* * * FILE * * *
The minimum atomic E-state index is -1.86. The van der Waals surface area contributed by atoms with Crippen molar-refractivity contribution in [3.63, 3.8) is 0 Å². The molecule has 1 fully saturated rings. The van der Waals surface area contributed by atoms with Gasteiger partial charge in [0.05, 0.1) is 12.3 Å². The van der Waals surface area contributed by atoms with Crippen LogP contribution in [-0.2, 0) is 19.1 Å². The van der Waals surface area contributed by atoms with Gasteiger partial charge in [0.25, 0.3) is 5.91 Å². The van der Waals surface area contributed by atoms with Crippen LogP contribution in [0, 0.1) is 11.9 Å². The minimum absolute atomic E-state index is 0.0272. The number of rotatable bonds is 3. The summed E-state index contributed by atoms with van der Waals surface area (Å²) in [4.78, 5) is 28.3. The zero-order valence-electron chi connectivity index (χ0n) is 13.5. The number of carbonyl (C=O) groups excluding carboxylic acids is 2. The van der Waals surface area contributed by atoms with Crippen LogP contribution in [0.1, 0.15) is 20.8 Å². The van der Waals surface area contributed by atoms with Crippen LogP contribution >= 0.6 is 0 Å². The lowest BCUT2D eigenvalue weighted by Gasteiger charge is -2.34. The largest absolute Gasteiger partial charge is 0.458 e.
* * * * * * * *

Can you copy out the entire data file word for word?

The minimum atomic E-state index is -1.86. The van der Waals surface area contributed by atoms with Crippen molar-refractivity contribution in [3.63, 3.8) is 0 Å². The molecule has 1 fully saturated rings. The van der Waals surface area contributed by atoms with Gasteiger partial charge in [0.05, 0.1) is 12.3 Å². The van der Waals surface area contributed by atoms with Crippen LogP contribution in [-0.2, 0) is 19.1 Å². The van der Waals surface area contributed by atoms with Gasteiger partial charge in [0.25, 0.3) is 5.91 Å². The van der Waals surface area contributed by atoms with Crippen LogP contribution in [0, 0.1) is 11.9 Å². The minimum absolute atomic E-state index is 0.0272. The number of rotatable bonds is 3. The summed E-state index contributed by atoms with van der Waals surface area (Å²) in [4.78, 5) is 28.3. The zero-order valence-electron chi connectivity index (χ0n) is 13.5. The number of carbonyl (C=O) groups excluding carboxylic acids is 2. The van der Waals surface area contributed by atoms with Crippen LogP contribution in [0.1, 0.15) is 20.8 Å². The van der Waals surface area contributed by atoms with Crippen LogP contribution >= 0.6 is 0 Å². The lowest BCUT2D eigenvalue weighted by Gasteiger charge is -2.34. The largest absolute Gasteiger partial charge is 0.458 e.